|Frozen wild salmon fillets cook quickly in bottled Mexican salsa verde.|
|Wild salmon with collard greens and leftover organic brown rice.|
Editor's note: Today, I discuss preparing frozen and fresh wild salmon, using a no-calorie cooking spray instead of oil, and pass along a a couple of bargains I found at Costco Wholesale and H Mart.
If past years are any guide, fresh wild salmon will be available at Costco Wholesale for only a couple of more weeks.
But frozen Alaskan wild sockeye salmon fillets are sold year-round, and we made a quick dinner the other night with four pieces we found in the freezer.
We used a 16.7-ounce bottle of La Costena Green Mexican Salsa (medium spicy), a preservative-free combination of tomatillo, jalapeno pepper, iodized salt, corn starch and spices.
I partially thawed the fillets, seasoned them with lime juice and Aleppo red pepper; put them in the pre-heated sauce, and covered the pan.
They were ready in 10 minutes; from frozen, they usually cook in about 20 minutes.
I also blanched fresh collard greens from the Englewood H Mart (68 cents a pound), drained them and seasoned them with a little soy sauce and sesame oil.
|Fresh wild king salmon from Costco is veined with heart-healthy fat.|
|Ready for the oven with Aleppo pepper, lime juice and chopped fresh herbs.|
On Tuesday, I found fresh wild king salmon at the Hackensack Costco for $12.99 a pound -- a dollar more than when it first appeared a few weeks ago.
At home, I chopped fresh oregano, basil and mint; sprinkled the fillets with a little salt, Aleppo red pepper and lime juice, and cooked them at 400 degrees (roast/convection oven setting).
I had placed the salmon in a pan with aluminum foil and cooking spray.
For medium rare, the inch-thick fillets cooked in about 10-12 minutes; they cooked through in about 15 minutes, but stayed moist.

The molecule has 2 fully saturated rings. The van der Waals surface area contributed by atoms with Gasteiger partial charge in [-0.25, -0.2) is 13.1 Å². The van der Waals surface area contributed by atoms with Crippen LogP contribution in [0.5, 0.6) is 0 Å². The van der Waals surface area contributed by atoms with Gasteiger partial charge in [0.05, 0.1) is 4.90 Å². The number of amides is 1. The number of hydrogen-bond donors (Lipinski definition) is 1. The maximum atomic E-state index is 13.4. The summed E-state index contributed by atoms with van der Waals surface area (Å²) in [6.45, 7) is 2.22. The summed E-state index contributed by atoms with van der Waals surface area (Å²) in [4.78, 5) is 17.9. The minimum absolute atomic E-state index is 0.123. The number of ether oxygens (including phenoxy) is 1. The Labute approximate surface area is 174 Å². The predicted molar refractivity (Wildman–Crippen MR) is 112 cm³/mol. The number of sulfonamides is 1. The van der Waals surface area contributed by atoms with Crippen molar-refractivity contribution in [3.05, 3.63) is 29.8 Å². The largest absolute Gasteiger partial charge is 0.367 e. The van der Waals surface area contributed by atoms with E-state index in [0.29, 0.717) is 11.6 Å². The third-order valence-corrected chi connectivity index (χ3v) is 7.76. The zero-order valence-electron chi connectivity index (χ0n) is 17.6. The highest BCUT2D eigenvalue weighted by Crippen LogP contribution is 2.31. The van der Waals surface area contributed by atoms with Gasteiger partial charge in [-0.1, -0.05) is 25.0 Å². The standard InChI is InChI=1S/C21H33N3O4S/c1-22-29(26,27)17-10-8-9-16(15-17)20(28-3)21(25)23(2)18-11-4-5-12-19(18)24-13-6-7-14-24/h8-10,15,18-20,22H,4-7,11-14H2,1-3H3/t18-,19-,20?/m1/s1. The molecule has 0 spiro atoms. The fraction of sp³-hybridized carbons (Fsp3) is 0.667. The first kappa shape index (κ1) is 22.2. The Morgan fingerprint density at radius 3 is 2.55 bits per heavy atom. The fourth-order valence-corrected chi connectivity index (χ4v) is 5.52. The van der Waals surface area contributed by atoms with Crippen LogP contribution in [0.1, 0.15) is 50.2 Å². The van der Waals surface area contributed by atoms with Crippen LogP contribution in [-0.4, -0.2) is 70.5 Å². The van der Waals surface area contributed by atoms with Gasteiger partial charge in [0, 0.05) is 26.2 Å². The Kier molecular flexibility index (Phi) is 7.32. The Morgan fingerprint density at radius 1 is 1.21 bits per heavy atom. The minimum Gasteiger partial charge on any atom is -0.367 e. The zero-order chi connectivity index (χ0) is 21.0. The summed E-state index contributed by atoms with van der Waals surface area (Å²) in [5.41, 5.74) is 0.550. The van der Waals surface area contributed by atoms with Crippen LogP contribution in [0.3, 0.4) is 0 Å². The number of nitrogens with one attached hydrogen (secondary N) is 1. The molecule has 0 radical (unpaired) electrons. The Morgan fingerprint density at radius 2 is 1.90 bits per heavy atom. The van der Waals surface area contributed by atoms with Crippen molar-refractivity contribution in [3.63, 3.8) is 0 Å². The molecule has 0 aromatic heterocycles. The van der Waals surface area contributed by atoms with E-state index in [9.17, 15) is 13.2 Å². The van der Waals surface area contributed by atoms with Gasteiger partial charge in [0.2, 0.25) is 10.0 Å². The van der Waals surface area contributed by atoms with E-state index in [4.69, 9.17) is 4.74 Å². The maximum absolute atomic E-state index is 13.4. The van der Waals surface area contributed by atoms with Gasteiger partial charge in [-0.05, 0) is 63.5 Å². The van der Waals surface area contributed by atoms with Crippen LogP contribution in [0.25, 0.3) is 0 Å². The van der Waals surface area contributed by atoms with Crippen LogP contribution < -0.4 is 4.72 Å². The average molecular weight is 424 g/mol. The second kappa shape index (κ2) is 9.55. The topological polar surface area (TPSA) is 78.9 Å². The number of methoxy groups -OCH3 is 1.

The high heat setting toasted the fresh herbs.
I also picked up a 2-pound package of those incomparable Campari tomatoes for $3.49 after an instant $1 coupon (through Sept. 23).
|Two organic eggs prepared with no-calorie cooking spray.|
No-calorie cooking spray
We've been using the Kirkland Signature Canola Oil Cooking Spray I bought at Costco to cook eggs, sautee vegetables and prepare Jamaican ackee and saltfish.
We substitute the spray for extra-virgin or canola oil.
|The Kirkland Signature top is on the left.|
A better bottle top
Both Costco and Trader Joe's have terrific 100% Spanish extra-virgin olive oils, and they are about the same price.
But the slit in the top of Costco's Kirkland Signature oil is ideal for drizzling, while the round hole in the Trader Joe's top requires more attention to avoid using too much oil.
|Kimbap rolls, foreground, were 50% off at the Englewood H Mart.|
On Wednesdays, I usually stop at Jerry's Gourmet and More in Englewood to pick up restaurant-quality takeout dinners, which are reduced to $5.99 from $7.99 after 4 p.m.
But this week, I went to H Mart in Englewood for prepared Korean food, and found a bargain on kimbap -- those addictive seaweed-wrapped rolls with egg, vegetables and fish.
The large package of Jinga kimbap was 50% off after 4 p.m. -- $2.49 instead of $4.99.
|The new awning and sign on Main Street in Fort Lee.|
Here we are
Ramen Setagaya in Fort Lee is easier to find now that it has a new awning and sign.
The ramen restaurant opened several months ago on Main Street near Center Avenue.